Even more importantly, they could see this will not happen if they do not have full support from their executives to go open. They do not have this. The executives did talk about going open, but they had not yet managed to truly embrace this new paradigm shift.

No wonder innovation-driven employees in a company with a flawed process and culture and no clear leadership on how to deal with this become frustrated.

So they rightfully asked the question why should they embrace open innovation. I used the traditional arguments that if done right open innovation provides access to larger pool of resources, faster speed to market and higher innovation productivity. It took a while but the participants eventually bought fully into the idea that you need to go open in order to win the innovation game.

It helped that the other companies at the workshop did not have this scepticism. On they contrary, they fully believed in the concept although they – as any other company – had their struggles gettign this right.

This made me think that open innovation – with all the change and uncertainty it brings – can be extremely frustrating to innovation leaders and other employees. Especially if they are led by executives who are not fully capable of leading in tough times.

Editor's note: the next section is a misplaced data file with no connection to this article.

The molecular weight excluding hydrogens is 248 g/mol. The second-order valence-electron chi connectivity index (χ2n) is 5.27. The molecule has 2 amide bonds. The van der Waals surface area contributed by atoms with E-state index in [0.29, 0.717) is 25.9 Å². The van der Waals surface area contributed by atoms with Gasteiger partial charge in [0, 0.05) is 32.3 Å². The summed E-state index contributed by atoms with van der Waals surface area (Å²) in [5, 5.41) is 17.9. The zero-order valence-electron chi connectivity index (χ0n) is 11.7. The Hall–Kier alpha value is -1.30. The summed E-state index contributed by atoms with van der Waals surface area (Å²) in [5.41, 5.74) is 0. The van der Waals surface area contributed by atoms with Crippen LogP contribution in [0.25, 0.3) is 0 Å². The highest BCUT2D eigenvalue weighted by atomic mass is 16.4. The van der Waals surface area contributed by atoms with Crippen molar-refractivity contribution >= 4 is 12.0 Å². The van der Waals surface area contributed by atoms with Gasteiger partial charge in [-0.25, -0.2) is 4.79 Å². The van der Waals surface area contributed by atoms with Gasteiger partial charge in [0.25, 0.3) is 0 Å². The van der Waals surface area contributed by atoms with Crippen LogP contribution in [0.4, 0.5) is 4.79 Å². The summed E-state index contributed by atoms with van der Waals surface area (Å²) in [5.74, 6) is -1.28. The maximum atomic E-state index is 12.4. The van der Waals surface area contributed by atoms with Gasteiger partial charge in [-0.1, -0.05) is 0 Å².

How can companies as well as individual deal with this frustration? I will think further about this and it would be great hearing your input…

http://www.15inno.com/2010/04/04/oifrustration/

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No Commitment to Innovation, Quit Your Job! | 15inno


In my previous post, The Frustration of Open Innovation, Tim Kastelle added a comment that inspired me to a quick response.

Tim mentioned that he also see much frustration among people working with innovation. As I do, he also find it hard to help innovative – and frustrated – people who work in a non-innovative company.

Tim recommends that you should do as much as people can get away with – to just start experimenting within the scope of the budget and authority that they have. Tim says this often works for innovation in general, but he questions whether this would work for open innovation. He also asked a key question: Is it possible to have open innovation without top management buy-in?

In my response to Tim, I mentioned that at a recent workshop, we talked about what to do when you work in a company that is not committed to innovation. The best advice we came up with was to try to “influence back” towards your managers and executives. However, this is difficult and even if you are able to influence higher ranked people it takes a lot of time.